Listening: Your Number One Tool to Improve Your Communication Skills

Improving our communication skills is a challenge most of us face in our lifetime. If we want to function in human society, that is. If your closest buddies are the penguins you are studying in the Arctic, I guess you are excused. So how do we go about improving our communication skills?

The number one way to improve your communication skills is by becoming a great listener. Many people believe that the exact words you say, the hand movement you made in that particular moment or the way you argue your point is the essential parts of communication. These factors play a small part compared to what makes the really effective communication happen. Your ability to understand a social situation and apply empathy in a tactical manner – will make or break your effectiveness as a communicator. Your most important tool for accomplishing this is your listening skills.

Why is listening so important?

There is a difference between hearing and actually listening to what people say. Most of us are thinking about other stuff and what to say next when we are listening to others. Or rather hearing them talk. About 10 percent of us listen effectively. What we are actually doing is just hearing the words of our conversational partner, while we are thinking about what we are going to say next ourselves.

Listening builds the connection between you and your counterpart

Often times this can go unnoticed by most of us, and we think that we are great conversational partners. In reality, though, it shines through for the other party when we are not actually listening to what they say. And they will not call us out on it. As we think about what to say next, our connection will crumble and spread to the winds.

Let’s think about it for a second. If you are not able to interpret and really hear what people are telling you, you are not going to build connections with people. And building connections is where the magic happens in effective communication. What people are actually telling you isn’t just on the surface level. The words they say are just a fraction of the communication happening.

How are they saying it? Do they seem genuine or are they lying for some other benefit? Is this simply something they say because they actually need help? Why would they be saying this?

Finding the deeper, hidden meaning in the communication

There is always a bunch of hidden information below the conversational level of communication. And if you are just hearing, not listening, you will not notice the deeper communication happening.

Communication is about transferring information from one party to another. That means part of having good communication skills involves being able to receive and interpret the information in an effective way as well.

After all, we have two ears and only one mouth – so perhaps we should listen twice as much as we speak.

If you can listen to what people are saying, and make them see that you are listening. Great things will happen.


Using empathy to maneuver your way to communication success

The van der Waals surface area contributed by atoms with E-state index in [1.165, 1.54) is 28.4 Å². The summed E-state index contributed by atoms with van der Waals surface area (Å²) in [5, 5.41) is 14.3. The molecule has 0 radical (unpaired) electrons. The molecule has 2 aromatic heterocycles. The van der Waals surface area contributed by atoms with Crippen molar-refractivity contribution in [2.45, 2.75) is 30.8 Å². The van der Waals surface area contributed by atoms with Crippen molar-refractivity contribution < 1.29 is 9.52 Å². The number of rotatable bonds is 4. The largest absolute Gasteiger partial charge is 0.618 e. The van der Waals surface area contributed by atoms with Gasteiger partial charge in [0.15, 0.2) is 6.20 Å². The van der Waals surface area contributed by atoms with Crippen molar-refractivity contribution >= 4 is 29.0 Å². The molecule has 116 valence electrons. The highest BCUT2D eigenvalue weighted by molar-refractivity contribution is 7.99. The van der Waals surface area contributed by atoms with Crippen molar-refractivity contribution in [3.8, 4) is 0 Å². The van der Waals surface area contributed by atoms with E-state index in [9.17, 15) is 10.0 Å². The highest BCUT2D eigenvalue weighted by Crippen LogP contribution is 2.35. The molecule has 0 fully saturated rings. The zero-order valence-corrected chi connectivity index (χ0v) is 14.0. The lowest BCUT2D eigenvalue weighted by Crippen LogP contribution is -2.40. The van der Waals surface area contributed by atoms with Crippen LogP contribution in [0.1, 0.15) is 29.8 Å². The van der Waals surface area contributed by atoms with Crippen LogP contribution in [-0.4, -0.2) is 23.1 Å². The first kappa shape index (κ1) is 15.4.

Any social situation is fluid. That means it’s always changing, and the premises are never the same. What worked great in your previous conversation may have little value in the next one, if applied without context. This is why you need to apply empathy to achieve communication success, whether that is informing, convincing, persuading, entertaining, negotiating or some other goal. By using empathy you will build rapport and find out how to leverage the situation.

While your listening skills are some of your tools, empathy is more like your building stones. You use these building stones to make a foundation for communicating effectively.

This foundation is really your connection with the other party.

Because what is empathy, really? It is when you see things from the other party’s side, even if you don’t like it. Just by acknowledging and understanding their perspective, clearly and correctly.

When you have built this foundation, this common ground, your conversational partner will be open to listening to you.

Well then. How do we understand how our counterpart sees the situation? Their wants? Their needs? How do we get the information we need to show them that we understand them?

By listening. More precisely by actively listening.


Active listening

Active listening can be trained like any skill. Although it is hard to master with all its nuances, with practice you can develop your skillset for active listening. As the name suggests, you will take an active role. This means giving your counterpart all of your attention and concentration. Put away your phone and make sure the TV is off!

A big part of active listening is making it all about your counterpart. Make sure they feel they can talk without interruptions and pour their hearts out if they feel like it. And it’s part of your job to make them feel like it. Show them interest and encourage them to talk further, and you will gradually unlock layers to the conversation that previously didn’t seem accessible.

As empathy is the foundation that builds the connection between you and the other person, you have to make sure not to break some “ground rules” that will instantly wreck the tower of trust you are trying to form, into a thousand pieces. If you are at any point showing judgment towards what your counterpart is telling you, they will retreat back into their shell or attack your judgment. Clearly, this is against our purpose here. Also, note that it’s not just if you judge with your words. If your face is saying “I don’t approve of this” or your body language closes into folded arms mid-sentence, they will pick up on it and retreat back to basecamp. You have to be aware of this.